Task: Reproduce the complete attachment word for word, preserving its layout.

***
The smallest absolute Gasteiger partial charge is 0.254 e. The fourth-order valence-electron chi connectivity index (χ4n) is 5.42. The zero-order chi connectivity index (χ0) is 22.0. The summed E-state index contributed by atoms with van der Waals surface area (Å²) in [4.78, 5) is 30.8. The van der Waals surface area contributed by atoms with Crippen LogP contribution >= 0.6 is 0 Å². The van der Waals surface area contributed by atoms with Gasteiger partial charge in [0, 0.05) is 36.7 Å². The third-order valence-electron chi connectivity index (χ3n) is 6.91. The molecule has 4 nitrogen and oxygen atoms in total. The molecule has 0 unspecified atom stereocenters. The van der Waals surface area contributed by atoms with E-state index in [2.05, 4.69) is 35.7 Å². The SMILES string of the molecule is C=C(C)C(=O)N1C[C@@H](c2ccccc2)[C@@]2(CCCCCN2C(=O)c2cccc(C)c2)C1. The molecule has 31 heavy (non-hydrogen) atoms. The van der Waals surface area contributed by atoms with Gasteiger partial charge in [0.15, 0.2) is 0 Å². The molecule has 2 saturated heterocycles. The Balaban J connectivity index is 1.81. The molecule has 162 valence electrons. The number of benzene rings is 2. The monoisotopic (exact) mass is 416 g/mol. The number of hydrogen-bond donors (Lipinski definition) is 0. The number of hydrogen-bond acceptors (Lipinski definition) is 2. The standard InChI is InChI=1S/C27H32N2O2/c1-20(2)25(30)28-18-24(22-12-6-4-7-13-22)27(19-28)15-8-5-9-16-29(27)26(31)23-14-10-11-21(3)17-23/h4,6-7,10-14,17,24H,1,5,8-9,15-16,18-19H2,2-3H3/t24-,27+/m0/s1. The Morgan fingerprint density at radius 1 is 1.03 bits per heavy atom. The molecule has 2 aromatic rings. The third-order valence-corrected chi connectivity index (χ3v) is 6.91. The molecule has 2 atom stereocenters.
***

The smallest absolute Gasteiger partial charge is 0.254 e. The fourth-order valence-electron chi connectivity index (χ4n) is 5.42. The zero-order chi connectivity index (χ0) is 22.0. The summed E-state index contributed by atoms with van der Waals surface area (Å²) in [4.78, 5) is 30.8. The van der Waals surface area contributed by atoms with Crippen LogP contribution >= 0.6 is 0 Å². The van der Waals surface area contributed by atoms with Gasteiger partial charge in [0, 0.05) is 36.7 Å². The third-order valence-electron chi connectivity index (χ3n) is 6.91. The molecule has 4 nitrogen and oxygen atoms in total. The molecule has 0 unspecified atom stereocenters. The van der Waals surface area contributed by atoms with E-state index in [2.05, 4.69) is 35.7 Å². The SMILES string of the molecule is C=C(C)C(=O)N1C[C@@H](c2ccccc2)[C@@]2(CCCCCN2C(=O)c2cccc(C)c2)C1. The molecule has 31 heavy (non-hydrogen) atoms. The van der Waals surface area contributed by atoms with Gasteiger partial charge in [0.15, 0.2) is 0 Å². The molecule has 2 saturated heterocycles. The Balaban J connectivity index is 1.81. The molecule has 162 valence electrons. The number of benzene rings is 2. The monoisotopic (exact) mass is 416 g/mol. The number of hydrogen-bond donors (Lipinski definition) is 0. The number of hydrogen-bond acceptors (Lipinski definition) is 2. The standard InChI is InChI=1S/C27H32N2O2/c1-20(2)25(30)28-18-24(22-12-6-4-7-13-22)27(19-28)15-8-5-9-16-29(27)26(31)23-14-10-11-21(3)17-23/h4,6-7,10-14,17,24H,1,5,8-9,15-16,18-19H2,2-3H3/t24-,27+/m0/s1. The Morgan fingerprint density at radius 1 is 1.03 bits per heavy atom. The molecule has 2 aromatic rings. The third-order valence-corrected chi connectivity index (χ3v) is 6.91. The molecule has 2 atom stereocenters.